During his fourth inaugural address just three months ago, California Governor Jerry Brown announced an ambitious new plan to address the impacts of climate change in California over the next 15 years. The groundbreaking plan proposed to increase from thirty-three to fifty percent the amount of electricity derived from renewable sources, reduce the petroleum use in cars and trucks by up to fifty percent, and double the energy efficiency of existing buildings and make heating fuels cleaner. While the plan itself was ambitious, at the time it was proposed it did not include specifics. Those specifics have now been unveiled in the California State Senate.
The legislative proposal to implement Governor Brown’s ambitious new plan was recently released by California Senate President Pro Tempore Kevin de Leon. As part of a four bill package entitled “California Climate Leadership—Powering the New Economy,” Senator de Leon and his colleagues in the Senate have compiled a suite of proposals which, if enacted, would continue California on a pioneering path to nationwide climate leadership. On the new website launched in support of the legislative effort—focus.senate.ca.gov/climate—Senator de Leon proudly declares that “California sets climate goals and accomplishes them with a positive impact on the economy and our health. Let’s continue showing the world how it’s done.”
Specifically, the 2015 California climate leadership package includes four separate pieces of legislation:
Senate Bill 32 (SB 32), which was introduced by Senator Fran Pavley in early December 2014 prior to the Governor’s inaugural address, would amend part of the landmark California Global Warming Solutions Act of 2006 (known as AB 32) to require the State Air Resources Board to approve a statewide greenhouse gas emissions limit that is equivalent to eighty percent below California’s 1990 levels. This new emissions limit would be required to be achieved by the year 2050. SB 32 would also permit the state board to approve new interim greenhouse gas emissions level targets to be achieved by 2030 and 2040.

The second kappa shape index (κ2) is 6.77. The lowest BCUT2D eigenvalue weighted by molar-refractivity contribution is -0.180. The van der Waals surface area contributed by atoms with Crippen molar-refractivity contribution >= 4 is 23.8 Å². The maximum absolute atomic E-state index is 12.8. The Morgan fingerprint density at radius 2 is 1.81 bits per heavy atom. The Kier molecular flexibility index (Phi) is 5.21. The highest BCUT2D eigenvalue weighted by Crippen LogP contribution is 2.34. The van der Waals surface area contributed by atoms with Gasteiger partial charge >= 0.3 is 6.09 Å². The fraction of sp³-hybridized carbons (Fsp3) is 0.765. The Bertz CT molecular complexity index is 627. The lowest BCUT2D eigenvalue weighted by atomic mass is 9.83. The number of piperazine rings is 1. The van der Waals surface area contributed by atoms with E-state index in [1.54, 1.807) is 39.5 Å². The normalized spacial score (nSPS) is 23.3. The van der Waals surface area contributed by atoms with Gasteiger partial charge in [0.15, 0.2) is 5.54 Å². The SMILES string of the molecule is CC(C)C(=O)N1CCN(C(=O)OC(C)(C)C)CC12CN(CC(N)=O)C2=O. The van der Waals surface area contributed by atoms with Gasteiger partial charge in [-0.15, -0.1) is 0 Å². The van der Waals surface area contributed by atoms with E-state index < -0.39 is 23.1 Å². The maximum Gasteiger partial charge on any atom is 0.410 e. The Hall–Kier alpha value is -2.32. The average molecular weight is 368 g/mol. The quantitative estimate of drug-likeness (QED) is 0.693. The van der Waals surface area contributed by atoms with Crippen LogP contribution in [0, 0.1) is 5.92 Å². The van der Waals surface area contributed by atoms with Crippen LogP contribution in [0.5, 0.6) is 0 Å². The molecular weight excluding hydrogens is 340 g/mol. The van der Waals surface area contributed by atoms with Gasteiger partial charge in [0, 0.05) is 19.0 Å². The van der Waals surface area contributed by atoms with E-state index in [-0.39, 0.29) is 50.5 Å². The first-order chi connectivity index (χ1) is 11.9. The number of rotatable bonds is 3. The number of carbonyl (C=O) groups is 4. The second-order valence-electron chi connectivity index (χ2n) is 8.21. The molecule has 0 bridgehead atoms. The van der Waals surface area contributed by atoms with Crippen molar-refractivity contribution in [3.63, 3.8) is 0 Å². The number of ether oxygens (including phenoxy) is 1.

The bill also includes legislative intent language indicating that it is desired that the Legislature and appropriate state agencies will adopt complementary policies that ensure long-term emissions reductions and advance job growth and local economic benefits, public health benefits, innovation in technology and energy, water, and resource management practices, and regional and international collaboration to adopt similar greenhouse gas emissions reduction policies.
In contrast to the simplicity and brevity of SB 32, its sister legislation Senate Bill 350 (SB 350) (introduced on February 24, 2015 by Senator de Leon and Senator Mark Leno and co-authored by Senators Loni Hancock and Bill Monning), is a complex and lengthy bill which would set new standards for California’s Renewable Portfolio Standard (RPS), reduce petroleum use, and increase energy efficiency in existing buildings. SB 350 is the legislative vehicle for implementation of the Governor’s “50-50-50” benchmarks.
Entitled the Clean Energy and Pollution Reduction Act of 2015, SB 350 would modify the existing RPS program to require that by January 1, 2017, the California Public Utilities Commission establish the quantity of electricity products from eligible renewable energy resources to be procured by each retail seller to ensure that the procurement of electricity products from eligible renewable energy resources achieves fifty percent of retail sales by December 31, 2030.